A detail of the Edward Moran work adorns the door of 179 Essex, next to the unveiled windows. Photo by Dinah Cardin

A detail of the Edward Moran work adorns the door of 179 Essex, next to the unveiled windows. Photo by Dinah Cardin.

The artist with her finished work. Photo by John Andrews.

The artist with her finished work. Photo by John Andrews.

Q: What made you want to create more public art during the pandemic?

A: Due to having more free time, less distraction and opportunities provided by Creative Collective, I was able to explore projects that I would not have ever come up with on my own - like painting Jersey barriers! Creating something fun to take a picture in front of or bring a moment of joy for people out walking their dog or getting a break from being inside on Zoom meetings felt more important than ever when so many of us were "stuck at home" and going outdoors / out in public looked different than before.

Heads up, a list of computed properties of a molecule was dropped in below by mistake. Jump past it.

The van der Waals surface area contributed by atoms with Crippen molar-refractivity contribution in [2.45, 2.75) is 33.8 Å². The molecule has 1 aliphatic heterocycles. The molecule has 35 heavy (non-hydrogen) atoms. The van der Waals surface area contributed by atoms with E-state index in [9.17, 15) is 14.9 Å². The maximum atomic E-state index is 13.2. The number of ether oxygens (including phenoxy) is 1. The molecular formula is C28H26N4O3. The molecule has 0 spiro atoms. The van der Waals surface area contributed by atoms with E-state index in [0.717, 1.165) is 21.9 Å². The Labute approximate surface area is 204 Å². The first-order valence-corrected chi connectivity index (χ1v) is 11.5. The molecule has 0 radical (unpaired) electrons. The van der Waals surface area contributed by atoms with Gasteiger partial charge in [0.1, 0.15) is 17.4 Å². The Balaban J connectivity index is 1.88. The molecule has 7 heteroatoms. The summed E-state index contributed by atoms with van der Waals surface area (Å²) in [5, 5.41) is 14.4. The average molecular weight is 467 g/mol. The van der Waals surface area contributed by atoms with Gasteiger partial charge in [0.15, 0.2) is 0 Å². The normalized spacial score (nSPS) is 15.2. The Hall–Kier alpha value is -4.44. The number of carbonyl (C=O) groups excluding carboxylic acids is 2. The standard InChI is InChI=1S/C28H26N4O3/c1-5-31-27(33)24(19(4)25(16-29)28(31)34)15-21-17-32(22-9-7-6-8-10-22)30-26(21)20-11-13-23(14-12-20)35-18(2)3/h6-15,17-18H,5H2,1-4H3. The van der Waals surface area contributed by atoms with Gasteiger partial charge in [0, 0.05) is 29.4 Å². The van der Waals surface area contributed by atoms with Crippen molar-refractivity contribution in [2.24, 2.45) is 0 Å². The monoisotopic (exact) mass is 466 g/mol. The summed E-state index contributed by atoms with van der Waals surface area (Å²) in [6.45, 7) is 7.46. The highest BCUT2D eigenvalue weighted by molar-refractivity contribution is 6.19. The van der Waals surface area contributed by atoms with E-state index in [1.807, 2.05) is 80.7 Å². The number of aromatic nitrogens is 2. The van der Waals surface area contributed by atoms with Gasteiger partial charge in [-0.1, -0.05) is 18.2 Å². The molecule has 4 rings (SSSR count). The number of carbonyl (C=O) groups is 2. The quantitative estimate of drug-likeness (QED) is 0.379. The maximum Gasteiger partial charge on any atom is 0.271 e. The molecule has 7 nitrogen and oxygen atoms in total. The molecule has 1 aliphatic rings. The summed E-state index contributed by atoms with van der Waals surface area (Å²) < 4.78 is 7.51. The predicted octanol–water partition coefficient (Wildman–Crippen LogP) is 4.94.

Meg Nichols and other artists on the North Shore associated with the Creative Collective, painted Jersey barriers in restaurants all over the North Shore like this one on Derby Street. Photo by John Andrews.

Barrier design by Meg Nichols.

Courtesy Meg Nichols.

Q: What do you like about Salem's creative community and where do you see it going?

A: Having lived in New York City and in other areas of Massachusetts, Salem has the best creative community I've ever experienced! The fact that it is not just made up of artists, but includes entrepreneurs and small businesses of all types makes it abundant with opportunities. Salem feels like a place where you can try new things, be non-traditional, and "let your freak flag fly," as they say. I think it will continue to grow because more people will put themselves out there when they see creatives from all walks of life and stages of their careers, experiencing success, however one defines it. I also think it's impossible to ignore the positive effect that the creative community and economy has on quality of life to residents with public art, entertainment, hospitality, etc and the benefit it brings to business with things like creative branding, custom signs, murals.